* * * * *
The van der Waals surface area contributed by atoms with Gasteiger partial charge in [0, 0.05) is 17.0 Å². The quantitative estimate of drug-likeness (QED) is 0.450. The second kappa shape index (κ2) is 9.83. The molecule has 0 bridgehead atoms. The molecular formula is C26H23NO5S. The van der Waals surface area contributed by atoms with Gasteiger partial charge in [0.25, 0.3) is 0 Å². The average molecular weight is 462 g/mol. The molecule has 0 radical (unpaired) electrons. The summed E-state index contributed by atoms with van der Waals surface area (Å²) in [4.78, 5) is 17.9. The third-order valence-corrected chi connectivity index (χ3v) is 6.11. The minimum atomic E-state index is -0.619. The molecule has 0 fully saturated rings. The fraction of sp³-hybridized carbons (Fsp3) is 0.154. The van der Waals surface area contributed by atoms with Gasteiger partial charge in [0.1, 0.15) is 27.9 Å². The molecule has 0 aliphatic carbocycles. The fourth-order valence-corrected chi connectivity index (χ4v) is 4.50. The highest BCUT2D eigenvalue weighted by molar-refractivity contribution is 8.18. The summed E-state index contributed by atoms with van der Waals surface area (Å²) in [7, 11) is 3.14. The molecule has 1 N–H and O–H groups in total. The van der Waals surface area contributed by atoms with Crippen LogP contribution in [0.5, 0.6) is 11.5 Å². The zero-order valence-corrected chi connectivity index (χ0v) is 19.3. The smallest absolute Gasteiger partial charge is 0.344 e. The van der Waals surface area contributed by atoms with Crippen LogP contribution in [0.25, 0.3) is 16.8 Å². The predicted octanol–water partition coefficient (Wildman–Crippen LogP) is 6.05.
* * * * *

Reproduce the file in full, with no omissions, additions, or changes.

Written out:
The van der Waals surface area contributed by atoms with Gasteiger partial charge in [0, 0.05) is 17.0 Å². The quantitative estimate of drug-likeness (QED) is 0.450. The second kappa shape index (κ2) is 9.83. The molecule has 0 bridgehead atoms. The molecular formula is C26H23NO5S. The van der Waals surface area contributed by atoms with Gasteiger partial charge in [0.25, 0.3) is 0 Å². The average molecular weight is 462 g/mol. The molecule has 0 radical (unpaired) electrons. The summed E-state index contributed by atoms with van der Waals surface area (Å²) in [4.78, 5) is 17.9. The third-order valence-corrected chi connectivity index (χ3v) is 6.11. The minimum atomic E-state index is -0.619. The molecule has 0 fully saturated rings. The fraction of sp³-hybridized carbons (Fsp3) is 0.154. The van der Waals surface area contributed by atoms with Gasteiger partial charge in [0.1, 0.15) is 27.9 Å². The molecule has 0 aliphatic carbocycles. The fourth-order valence-corrected chi connectivity index (χ4v) is 4.50. The highest BCUT2D eigenvalue weighted by molar-refractivity contribution is 8.18. The summed E-state index contributed by atoms with van der Waals surface area (Å²) in [7, 11) is 3.14. The molecule has 1 N–H and O–H groups in total. The van der Waals surface area contributed by atoms with Crippen LogP contribution in [0.5, 0.6) is 11.5 Å². The zero-order valence-corrected chi connectivity index (χ0v) is 19.3. The smallest absolute Gasteiger partial charge is 0.344 e. The van der Waals surface area contributed by atoms with Crippen LogP contribution in [0.25, 0.3) is 16.8 Å². The predicted octanol–water partition coefficient (Wildman–Crippen LogP) is 6.05.